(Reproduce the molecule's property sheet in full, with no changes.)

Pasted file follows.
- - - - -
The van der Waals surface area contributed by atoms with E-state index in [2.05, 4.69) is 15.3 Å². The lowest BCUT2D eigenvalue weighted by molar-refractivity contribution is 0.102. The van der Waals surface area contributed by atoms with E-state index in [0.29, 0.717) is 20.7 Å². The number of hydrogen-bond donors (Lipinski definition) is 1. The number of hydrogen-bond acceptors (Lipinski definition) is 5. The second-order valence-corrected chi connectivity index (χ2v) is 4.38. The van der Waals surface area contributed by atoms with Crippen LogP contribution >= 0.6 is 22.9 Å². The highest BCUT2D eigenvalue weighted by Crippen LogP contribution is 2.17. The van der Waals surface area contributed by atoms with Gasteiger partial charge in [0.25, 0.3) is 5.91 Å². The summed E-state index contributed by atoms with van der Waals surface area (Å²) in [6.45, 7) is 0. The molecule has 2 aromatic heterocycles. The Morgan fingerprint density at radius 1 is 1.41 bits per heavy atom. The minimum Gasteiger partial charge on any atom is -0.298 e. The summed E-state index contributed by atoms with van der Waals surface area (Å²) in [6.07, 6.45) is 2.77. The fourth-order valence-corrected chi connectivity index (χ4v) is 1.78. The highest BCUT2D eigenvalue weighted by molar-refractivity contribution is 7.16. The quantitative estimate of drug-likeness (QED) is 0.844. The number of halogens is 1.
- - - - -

The van der Waals surface area contributed by atoms with E-state index in [2.05, 4.69) is 15.3 Å². The lowest BCUT2D eigenvalue weighted by molar-refractivity contribution is 0.102. The van der Waals surface area contributed by atoms with E-state index in [0.29, 0.717) is 20.7 Å². The number of hydrogen-bond donors (Lipinski definition) is 1. The number of hydrogen-bond acceptors (Lipinski definition) is 5. The second-order valence-corrected chi connectivity index (χ2v) is 4.38. The van der Waals surface area contributed by atoms with Crippen LogP contribution >= 0.6 is 22.9 Å². The highest BCUT2D eigenvalue weighted by Crippen LogP contribution is 2.17. The van der Waals surface area contributed by atoms with Gasteiger partial charge in [0.25, 0.3) is 5.91 Å². The summed E-state index contributed by atoms with van der Waals surface area (Å²) in [6.45, 7) is 0. The molecule has 2 aromatic heterocycles. The Morgan fingerprint density at radius 1 is 1.41 bits per heavy atom. The minimum Gasteiger partial charge on any atom is -0.298 e. The summed E-state index contributed by atoms with van der Waals surface area (Å²) in [6.07, 6.45) is 2.77. The fourth-order valence-corrected chi connectivity index (χ4v) is 1.78. The highest BCUT2D eigenvalue weighted by molar-refractivity contribution is 7.16. The quantitative estimate of drug-likeness (QED) is 0.844. The number of halogens is 1.